New York Attorney General Eliot Spitzer filed a suit last
week, claiming Europe's largest drugmaker withheld negative
information about treating children and teenagers with the
drug, which is also known as paroxetine and sold in the United
States under the name Paxil.
Glaxo has denied the allegations and says it had acted
But in an editorial, The Lancet medical journal said the
company had sponsored at least five studies that tested the
drug's efficacy in children but only one, which had mixed
results, has been published.
"If GSK has nothing to hide, as it claims, it should open
the files before being ordered to do so by a court -- and do so
right now," the journal said.
It added that the disclosure of the results had been
limited to the Federal Drug Agency (FDA (news - web sites)) in the United States
and other regulatory agencies. But doctors and consumers needed
the information to make informed decisions.
Many researchers and journals have argued that all clinical
trials should be registered and all results published.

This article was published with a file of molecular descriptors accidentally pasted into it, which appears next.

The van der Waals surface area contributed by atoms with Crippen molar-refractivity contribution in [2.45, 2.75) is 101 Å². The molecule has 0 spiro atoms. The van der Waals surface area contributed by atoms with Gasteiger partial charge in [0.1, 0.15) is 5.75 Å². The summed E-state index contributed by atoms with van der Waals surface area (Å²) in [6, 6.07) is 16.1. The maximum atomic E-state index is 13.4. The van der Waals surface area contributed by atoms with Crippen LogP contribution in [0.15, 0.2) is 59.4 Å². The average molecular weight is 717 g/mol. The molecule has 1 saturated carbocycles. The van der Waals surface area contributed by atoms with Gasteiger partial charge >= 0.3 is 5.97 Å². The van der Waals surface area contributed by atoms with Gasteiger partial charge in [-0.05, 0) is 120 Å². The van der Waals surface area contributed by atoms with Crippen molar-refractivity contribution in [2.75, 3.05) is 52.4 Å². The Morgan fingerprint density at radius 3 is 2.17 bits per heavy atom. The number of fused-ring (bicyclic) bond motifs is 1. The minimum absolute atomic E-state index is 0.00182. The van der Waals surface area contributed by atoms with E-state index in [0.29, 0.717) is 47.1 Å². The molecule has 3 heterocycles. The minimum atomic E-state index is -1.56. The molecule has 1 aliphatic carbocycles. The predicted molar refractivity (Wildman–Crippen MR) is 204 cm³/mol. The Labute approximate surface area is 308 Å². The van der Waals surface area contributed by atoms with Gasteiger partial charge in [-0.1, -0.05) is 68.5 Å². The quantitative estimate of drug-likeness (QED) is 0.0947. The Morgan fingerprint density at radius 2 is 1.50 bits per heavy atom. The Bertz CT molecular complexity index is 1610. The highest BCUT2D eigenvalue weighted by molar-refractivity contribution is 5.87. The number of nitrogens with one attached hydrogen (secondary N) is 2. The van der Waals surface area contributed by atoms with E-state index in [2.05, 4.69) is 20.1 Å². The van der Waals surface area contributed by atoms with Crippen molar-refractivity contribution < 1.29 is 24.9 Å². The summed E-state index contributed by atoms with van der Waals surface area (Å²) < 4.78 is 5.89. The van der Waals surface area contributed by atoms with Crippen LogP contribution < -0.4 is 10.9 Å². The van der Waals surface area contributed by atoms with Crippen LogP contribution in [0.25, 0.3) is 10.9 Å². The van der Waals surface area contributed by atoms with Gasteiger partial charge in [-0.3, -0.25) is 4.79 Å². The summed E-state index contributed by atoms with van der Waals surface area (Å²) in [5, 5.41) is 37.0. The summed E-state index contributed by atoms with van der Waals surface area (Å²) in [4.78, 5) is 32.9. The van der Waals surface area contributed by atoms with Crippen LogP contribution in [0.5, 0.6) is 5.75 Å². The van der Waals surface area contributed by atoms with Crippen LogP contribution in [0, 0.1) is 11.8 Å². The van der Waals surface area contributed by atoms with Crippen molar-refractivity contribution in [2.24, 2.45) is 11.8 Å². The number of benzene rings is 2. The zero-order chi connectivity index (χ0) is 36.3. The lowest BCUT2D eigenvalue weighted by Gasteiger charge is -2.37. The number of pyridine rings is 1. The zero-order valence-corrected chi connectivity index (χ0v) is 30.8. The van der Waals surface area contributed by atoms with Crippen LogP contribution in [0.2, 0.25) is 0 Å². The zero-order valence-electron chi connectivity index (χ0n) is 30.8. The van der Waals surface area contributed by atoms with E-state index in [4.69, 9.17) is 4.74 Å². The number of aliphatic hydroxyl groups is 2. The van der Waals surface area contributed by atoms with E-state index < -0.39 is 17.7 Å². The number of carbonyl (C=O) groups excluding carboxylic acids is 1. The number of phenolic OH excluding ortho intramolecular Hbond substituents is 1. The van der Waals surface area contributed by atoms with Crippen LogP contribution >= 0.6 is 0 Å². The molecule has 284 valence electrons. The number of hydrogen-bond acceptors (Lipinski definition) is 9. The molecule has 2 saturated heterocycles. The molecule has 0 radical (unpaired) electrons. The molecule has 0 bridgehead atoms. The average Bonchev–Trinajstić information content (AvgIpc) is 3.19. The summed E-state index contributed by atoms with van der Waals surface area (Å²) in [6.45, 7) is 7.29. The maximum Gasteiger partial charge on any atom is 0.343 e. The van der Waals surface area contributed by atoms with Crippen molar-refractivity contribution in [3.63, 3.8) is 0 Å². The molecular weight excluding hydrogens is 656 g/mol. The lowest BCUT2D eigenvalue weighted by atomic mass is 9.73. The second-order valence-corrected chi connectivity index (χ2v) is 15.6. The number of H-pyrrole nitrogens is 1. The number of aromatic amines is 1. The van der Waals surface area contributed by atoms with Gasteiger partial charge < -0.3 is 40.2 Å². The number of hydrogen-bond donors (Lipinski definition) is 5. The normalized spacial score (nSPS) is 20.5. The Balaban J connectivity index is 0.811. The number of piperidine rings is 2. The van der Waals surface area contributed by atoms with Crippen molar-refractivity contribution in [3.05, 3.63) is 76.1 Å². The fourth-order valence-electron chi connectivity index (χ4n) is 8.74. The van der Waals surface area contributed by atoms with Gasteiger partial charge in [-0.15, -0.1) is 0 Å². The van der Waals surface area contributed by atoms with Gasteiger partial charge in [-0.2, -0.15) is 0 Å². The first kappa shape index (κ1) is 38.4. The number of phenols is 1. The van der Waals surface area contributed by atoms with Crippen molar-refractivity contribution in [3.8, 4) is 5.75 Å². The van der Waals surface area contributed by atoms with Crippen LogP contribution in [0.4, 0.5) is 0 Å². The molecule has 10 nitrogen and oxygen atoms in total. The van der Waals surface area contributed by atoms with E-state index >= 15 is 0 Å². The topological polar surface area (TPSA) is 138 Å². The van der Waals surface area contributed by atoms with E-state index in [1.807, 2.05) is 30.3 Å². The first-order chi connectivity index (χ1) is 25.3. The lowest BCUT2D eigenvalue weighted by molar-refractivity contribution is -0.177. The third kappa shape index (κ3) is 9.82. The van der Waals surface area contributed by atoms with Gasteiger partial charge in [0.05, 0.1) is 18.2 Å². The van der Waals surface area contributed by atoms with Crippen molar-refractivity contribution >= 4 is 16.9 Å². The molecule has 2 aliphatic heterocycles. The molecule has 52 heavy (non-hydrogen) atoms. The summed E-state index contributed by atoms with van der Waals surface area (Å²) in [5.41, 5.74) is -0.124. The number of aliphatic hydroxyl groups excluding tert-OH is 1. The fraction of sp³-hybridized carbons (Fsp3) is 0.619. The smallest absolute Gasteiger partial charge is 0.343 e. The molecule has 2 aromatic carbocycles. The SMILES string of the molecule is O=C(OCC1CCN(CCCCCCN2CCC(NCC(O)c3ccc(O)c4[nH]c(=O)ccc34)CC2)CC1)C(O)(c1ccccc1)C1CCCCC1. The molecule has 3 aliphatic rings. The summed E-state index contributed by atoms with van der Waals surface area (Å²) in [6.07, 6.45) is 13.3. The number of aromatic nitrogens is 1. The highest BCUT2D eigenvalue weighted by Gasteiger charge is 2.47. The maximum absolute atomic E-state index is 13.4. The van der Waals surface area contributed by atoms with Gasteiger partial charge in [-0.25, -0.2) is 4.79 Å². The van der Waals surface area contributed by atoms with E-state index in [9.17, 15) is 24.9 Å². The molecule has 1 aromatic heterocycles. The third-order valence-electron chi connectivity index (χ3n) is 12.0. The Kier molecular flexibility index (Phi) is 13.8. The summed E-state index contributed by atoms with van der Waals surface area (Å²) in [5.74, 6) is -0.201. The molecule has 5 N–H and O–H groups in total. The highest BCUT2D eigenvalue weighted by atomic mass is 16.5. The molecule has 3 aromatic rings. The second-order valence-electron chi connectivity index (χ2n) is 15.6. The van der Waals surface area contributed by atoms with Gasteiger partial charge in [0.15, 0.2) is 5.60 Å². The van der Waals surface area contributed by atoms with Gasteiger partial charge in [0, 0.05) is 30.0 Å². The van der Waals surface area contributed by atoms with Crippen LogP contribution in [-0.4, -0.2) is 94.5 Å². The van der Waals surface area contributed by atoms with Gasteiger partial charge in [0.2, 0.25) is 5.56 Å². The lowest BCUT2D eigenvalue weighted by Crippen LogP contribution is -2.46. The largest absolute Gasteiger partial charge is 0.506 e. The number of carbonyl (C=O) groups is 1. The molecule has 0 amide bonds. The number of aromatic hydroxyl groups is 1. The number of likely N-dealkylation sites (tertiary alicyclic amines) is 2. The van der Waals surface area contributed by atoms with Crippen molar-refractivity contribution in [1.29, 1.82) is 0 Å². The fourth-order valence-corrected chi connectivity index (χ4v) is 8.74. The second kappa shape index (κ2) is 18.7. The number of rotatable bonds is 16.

"But as the lawsuit pointedly demonstrates, the time has
come for these matters to be revealed in a bright and public
light," the journal added.
Spitzer, who filed the suit in the New York State Supreme
Court in Manhattan, demands Glaxo give up all profits from the
sale of the drug in New York for treating depression in
children and teens. The suit also seeks unspecified damages.
The drug is not licensed in the United States or Europe for
use by adolescents or children but "off label" prescribing for
younger patients if a doctor thinks it could be beneficial is
The Lancet noted that the stakes are high.
"GSK's net income in 2002 was more than $6.9 billion, and
in the first quarter of 2004, sales of paroxetine were $533
million," according to the journal.
2.1 million paroxetine prescriptions for children were
written in the USA in 2002, it added.